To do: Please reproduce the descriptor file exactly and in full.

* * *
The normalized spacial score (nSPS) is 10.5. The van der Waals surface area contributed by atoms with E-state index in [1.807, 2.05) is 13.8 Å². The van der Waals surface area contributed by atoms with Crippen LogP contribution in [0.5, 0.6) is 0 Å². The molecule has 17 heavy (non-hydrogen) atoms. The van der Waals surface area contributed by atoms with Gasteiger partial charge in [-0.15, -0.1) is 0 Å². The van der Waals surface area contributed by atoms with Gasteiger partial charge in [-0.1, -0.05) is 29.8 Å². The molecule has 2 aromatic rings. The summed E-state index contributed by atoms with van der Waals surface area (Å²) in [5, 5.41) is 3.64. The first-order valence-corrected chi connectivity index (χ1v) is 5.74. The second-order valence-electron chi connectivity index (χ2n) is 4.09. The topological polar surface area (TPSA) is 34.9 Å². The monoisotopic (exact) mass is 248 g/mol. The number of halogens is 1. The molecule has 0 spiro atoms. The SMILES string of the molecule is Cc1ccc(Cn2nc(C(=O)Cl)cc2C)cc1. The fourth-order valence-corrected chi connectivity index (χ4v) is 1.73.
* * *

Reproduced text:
The normalized spacial score (nSPS) is 10.5. The van der Waals surface area contributed by atoms with E-state index in [1.807, 2.05) is 13.8 Å². The van der Waals surface area contributed by atoms with Crippen LogP contribution in [0.5, 0.6) is 0 Å². The molecule has 17 heavy (non-hydrogen) atoms. The van der Waals surface area contributed by atoms with Gasteiger partial charge in [-0.15, -0.1) is 0 Å². The van der Waals surface area contributed by atoms with Gasteiger partial charge in [-0.1, -0.05) is 29.8 Å². The molecule has 2 aromatic rings. The summed E-state index contributed by atoms with van der Waals surface area (Å²) in [5, 5.41) is 3.64. The first-order valence-corrected chi connectivity index (χ1v) is 5.74. The second-order valence-electron chi connectivity index (χ2n) is 4.09. The topological polar surface area (TPSA) is 34.9 Å². The monoisotopic (exact) mass is 248 g/mol. The number of halogens is 1. The molecule has 0 spiro atoms. The SMILES string of the molecule is Cc1ccc(Cn2nc(C(=O)Cl)cc2C)cc1. The fourth-order valence-corrected chi connectivity index (χ4v) is 1.73.